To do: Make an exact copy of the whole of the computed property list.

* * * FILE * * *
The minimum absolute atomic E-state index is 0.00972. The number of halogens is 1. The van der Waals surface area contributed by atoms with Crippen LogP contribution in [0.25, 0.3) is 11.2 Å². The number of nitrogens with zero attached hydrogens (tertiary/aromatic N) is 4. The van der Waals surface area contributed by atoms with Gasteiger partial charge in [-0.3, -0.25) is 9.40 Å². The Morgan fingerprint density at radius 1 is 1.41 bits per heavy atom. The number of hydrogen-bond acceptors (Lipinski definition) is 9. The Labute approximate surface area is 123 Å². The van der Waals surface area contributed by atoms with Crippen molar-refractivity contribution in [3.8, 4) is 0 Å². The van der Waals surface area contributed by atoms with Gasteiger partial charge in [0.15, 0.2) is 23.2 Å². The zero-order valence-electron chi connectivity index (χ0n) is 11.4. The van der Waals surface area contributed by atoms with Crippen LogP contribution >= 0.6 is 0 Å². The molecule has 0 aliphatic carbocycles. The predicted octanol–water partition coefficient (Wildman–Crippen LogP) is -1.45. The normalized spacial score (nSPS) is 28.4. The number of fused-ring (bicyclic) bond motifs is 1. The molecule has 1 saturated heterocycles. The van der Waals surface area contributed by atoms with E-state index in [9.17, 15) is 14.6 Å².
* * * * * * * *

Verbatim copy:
The minimum absolute atomic E-state index is 0.00972. The number of halogens is 1. The van der Waals surface area contributed by atoms with Crippen LogP contribution in [0.25, 0.3) is 11.2 Å². The number of nitrogens with zero attached hydrogens (tertiary/aromatic N) is 4. The van der Waals surface area contributed by atoms with Gasteiger partial charge in [-0.3, -0.25) is 9.40 Å². The Morgan fingerprint density at radius 1 is 1.41 bits per heavy atom. The number of hydrogen-bond acceptors (Lipinski definition) is 9. The Labute approximate surface area is 123 Å². The van der Waals surface area contributed by atoms with Crippen molar-refractivity contribution in [3.8, 4) is 0 Å². The van der Waals surface area contributed by atoms with Gasteiger partial charge in [0.15, 0.2) is 23.2 Å². The zero-order valence-electron chi connectivity index (χ0n) is 11.4. The van der Waals surface area contributed by atoms with Crippen LogP contribution >= 0.6 is 0 Å². The molecule has 0 aliphatic carbocycles. The predicted octanol–water partition coefficient (Wildman–Crippen LogP) is -1.45. The normalized spacial score (nSPS) is 28.4. The number of fused-ring (bicyclic) bond motifs is 1. The molecule has 1 saturated heterocycles. The van der Waals surface area contributed by atoms with E-state index in [9.17, 15) is 14.6 Å².